ME: Maine will launch mobile units to boost rural access to COVID-19 vaccines
State and federal health officials will launch the first of roughly a dozen mobile COVID-19 vaccination clinics next week as part of a larger push into harder-to-reach communities across Maine.
KS: Kansas moves toward modernizing its unemployment technology
The Kansas Department of Labor took a step forward in its effort to modernize the unemployment insurance system, state officials announced, an effort that could eventually speed up payments to out-of-work Kansans in future economic downturns.
AZ: Republican state senator sinks sweeping Arizona abortion measure
A Republican state senator broke with his party to block a controversial measure that would have criminalized abortions based on genetic abnormalities and extended personhood “rights, privileges and immunities” to fetuses at any stage of development.
WI: Wisconsin GOP plan for spending federal stimulus may not be allowed
The majority of Wisconsin Republicans’ plans for spending $3.2 billion in federal stimulus money either may not be allowed under the law or might have to be repaid. The nonpartisan Legislative Fiscal Bureau said it appears that the federal law would not allow for the proposals to retire $250 million in bonds used for transportation projects; $308 million in loans for local road projects; and $68 million to replace a statewide public safety communication system and expand the number of psychiatric beds at Sacred Heart Hospital in Eau Claire.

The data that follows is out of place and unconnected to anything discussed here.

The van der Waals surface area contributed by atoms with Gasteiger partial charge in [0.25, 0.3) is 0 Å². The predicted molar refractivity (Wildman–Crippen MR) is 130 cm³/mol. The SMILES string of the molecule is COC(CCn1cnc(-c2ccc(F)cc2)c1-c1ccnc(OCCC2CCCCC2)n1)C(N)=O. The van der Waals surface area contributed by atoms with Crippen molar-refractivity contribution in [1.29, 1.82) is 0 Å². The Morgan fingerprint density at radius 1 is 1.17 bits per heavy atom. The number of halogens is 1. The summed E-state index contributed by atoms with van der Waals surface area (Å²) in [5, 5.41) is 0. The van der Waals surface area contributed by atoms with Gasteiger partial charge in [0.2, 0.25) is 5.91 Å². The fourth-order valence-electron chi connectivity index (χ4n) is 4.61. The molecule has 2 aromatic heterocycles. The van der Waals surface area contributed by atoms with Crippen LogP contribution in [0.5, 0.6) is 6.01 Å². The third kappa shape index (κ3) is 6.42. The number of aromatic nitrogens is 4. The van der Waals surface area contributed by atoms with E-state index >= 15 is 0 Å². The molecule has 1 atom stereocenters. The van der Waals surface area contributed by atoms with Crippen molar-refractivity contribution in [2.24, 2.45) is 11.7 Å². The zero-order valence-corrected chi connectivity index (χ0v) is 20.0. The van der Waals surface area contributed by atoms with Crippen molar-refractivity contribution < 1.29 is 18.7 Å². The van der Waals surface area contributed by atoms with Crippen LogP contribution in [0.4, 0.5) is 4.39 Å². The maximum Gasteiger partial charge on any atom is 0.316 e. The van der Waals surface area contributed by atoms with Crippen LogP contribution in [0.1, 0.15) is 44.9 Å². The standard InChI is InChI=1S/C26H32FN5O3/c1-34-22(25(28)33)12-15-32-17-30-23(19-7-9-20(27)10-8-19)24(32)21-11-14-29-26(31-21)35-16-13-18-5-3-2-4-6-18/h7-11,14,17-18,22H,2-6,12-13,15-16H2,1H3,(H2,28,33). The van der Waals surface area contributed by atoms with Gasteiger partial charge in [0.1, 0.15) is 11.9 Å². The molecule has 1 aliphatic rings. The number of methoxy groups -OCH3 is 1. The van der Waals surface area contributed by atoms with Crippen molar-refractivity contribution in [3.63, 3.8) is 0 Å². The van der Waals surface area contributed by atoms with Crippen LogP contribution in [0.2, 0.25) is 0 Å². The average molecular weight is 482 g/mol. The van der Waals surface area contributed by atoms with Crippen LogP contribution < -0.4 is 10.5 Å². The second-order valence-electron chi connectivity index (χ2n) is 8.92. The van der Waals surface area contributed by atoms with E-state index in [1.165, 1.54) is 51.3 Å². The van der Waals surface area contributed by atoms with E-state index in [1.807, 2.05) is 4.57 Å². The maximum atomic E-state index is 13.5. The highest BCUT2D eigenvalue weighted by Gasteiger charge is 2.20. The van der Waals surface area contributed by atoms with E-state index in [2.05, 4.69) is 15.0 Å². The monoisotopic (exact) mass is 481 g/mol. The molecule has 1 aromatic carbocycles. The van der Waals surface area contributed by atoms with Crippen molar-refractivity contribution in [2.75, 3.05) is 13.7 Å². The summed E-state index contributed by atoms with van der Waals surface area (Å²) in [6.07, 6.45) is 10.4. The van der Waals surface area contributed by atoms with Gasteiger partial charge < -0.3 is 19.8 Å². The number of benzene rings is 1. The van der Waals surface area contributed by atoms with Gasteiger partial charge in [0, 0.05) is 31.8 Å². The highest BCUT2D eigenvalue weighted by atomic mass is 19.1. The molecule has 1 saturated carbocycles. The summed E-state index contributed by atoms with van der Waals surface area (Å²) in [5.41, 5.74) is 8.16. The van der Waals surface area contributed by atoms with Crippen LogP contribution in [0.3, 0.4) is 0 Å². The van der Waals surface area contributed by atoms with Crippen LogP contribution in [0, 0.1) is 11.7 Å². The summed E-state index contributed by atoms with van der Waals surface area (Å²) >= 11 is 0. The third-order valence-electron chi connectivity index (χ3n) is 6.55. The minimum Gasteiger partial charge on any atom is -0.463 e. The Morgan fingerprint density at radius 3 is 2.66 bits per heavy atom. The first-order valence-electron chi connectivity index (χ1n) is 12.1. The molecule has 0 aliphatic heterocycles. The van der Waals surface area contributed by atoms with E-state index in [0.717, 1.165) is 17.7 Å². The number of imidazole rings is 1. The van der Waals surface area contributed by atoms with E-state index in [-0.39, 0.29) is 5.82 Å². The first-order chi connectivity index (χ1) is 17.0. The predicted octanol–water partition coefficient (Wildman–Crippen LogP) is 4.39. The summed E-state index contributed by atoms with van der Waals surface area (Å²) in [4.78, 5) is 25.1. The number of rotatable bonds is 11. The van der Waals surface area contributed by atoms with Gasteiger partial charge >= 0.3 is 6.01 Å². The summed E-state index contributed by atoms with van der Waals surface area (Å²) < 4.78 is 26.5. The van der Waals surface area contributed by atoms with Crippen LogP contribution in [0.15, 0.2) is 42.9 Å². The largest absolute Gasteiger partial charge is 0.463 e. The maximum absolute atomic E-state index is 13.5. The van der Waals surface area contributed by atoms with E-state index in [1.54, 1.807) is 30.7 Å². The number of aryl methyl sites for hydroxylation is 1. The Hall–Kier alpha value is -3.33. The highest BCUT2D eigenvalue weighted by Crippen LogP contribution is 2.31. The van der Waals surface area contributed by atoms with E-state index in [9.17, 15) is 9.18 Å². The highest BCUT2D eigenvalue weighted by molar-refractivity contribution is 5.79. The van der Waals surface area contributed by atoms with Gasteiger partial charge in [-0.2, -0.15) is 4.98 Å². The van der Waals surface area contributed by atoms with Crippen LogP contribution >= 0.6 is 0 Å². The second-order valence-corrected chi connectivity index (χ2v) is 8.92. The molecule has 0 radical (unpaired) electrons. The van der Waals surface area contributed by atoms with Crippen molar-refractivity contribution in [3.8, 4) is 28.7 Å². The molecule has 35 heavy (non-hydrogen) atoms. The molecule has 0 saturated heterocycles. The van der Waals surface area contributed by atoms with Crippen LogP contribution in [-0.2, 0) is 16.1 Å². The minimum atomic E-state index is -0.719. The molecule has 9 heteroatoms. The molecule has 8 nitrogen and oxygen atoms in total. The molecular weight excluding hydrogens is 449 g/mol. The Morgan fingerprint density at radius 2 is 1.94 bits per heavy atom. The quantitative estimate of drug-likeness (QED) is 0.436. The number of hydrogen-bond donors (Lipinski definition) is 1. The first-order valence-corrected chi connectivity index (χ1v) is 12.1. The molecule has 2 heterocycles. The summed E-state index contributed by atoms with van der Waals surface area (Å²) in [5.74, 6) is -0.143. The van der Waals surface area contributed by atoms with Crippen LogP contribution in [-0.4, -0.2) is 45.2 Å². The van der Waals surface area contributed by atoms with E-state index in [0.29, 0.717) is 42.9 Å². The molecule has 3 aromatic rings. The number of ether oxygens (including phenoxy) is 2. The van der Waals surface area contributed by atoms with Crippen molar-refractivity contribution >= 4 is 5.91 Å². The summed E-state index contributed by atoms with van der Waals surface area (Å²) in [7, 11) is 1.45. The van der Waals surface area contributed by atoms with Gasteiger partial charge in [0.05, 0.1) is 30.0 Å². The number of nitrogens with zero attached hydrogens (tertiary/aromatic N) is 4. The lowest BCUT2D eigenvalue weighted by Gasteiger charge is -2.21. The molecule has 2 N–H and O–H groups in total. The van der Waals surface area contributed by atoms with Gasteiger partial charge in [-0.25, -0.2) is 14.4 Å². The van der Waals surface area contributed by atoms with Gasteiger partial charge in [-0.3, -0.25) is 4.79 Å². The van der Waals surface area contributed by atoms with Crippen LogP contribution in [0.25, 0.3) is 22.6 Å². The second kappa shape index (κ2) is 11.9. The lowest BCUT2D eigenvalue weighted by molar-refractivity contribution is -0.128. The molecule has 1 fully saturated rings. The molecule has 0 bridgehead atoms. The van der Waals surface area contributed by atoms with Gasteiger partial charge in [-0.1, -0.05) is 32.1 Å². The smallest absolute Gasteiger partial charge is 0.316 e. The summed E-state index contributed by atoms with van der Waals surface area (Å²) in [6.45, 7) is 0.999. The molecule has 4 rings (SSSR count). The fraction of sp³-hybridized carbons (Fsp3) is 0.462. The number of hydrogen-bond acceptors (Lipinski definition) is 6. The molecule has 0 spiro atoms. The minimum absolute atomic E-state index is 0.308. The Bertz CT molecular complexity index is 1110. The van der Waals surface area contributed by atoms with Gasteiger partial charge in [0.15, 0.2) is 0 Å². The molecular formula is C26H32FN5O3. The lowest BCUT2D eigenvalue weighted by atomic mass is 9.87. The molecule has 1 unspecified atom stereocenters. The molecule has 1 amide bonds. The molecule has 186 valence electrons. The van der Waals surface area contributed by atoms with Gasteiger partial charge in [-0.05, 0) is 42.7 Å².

ID: Idaho legislature OKs tougher process for getting citizen-led initiatives on the ballot
The fate of Idaho’s citizen-led initiative process now rests in Republican Gov. Brad Little’s hands. Idaho House members approved a bill that would make the petition process to place an initiative on the ballot more challenging.
NH: Provision to bar funding for teaching about systemic racism clears vote in New Hampshire House
The New Hampshire House passed a state budget along party lines, but the sharpest debate, and closest vote, of the day came on a part of the budget unrelated to finances. At issue was a provision that would bar tax money from flowing to entities that teach race or sex makes people inherently oppressive or victimized. Democrats fought to strip the language from the budget.
WA: Delayed repairs threaten Washington bridges and highways
Washington fails to spend enough money maintaining and preserving its 7,000 miles of roads and bridges. The state would need to spend an estimated $14.8 billion over the coming decade to achieve “minimally acceptable condition,” which is twice the current spending on preservation.
CO: Rural Colorado is footing the bill for February’s deep freeze
Surcharges from the February freeze week have already hit 18,000 co-op customers in Colorado’s rural Grand Valley, even as direct customers of Xcel on the Front Range are shielded by the delays and protections of a Public Utilities Commission storm investigation and intervention by consumer advocates.
NM: New Mexico governor signs civil rights bill
Democratic New Mexico Gov. Michelle Lujan Grisham signed legislation that grew out of last year’s protests against racial injustice. The fiercely debated law allows lawsuits against agencies and officers that violate rights.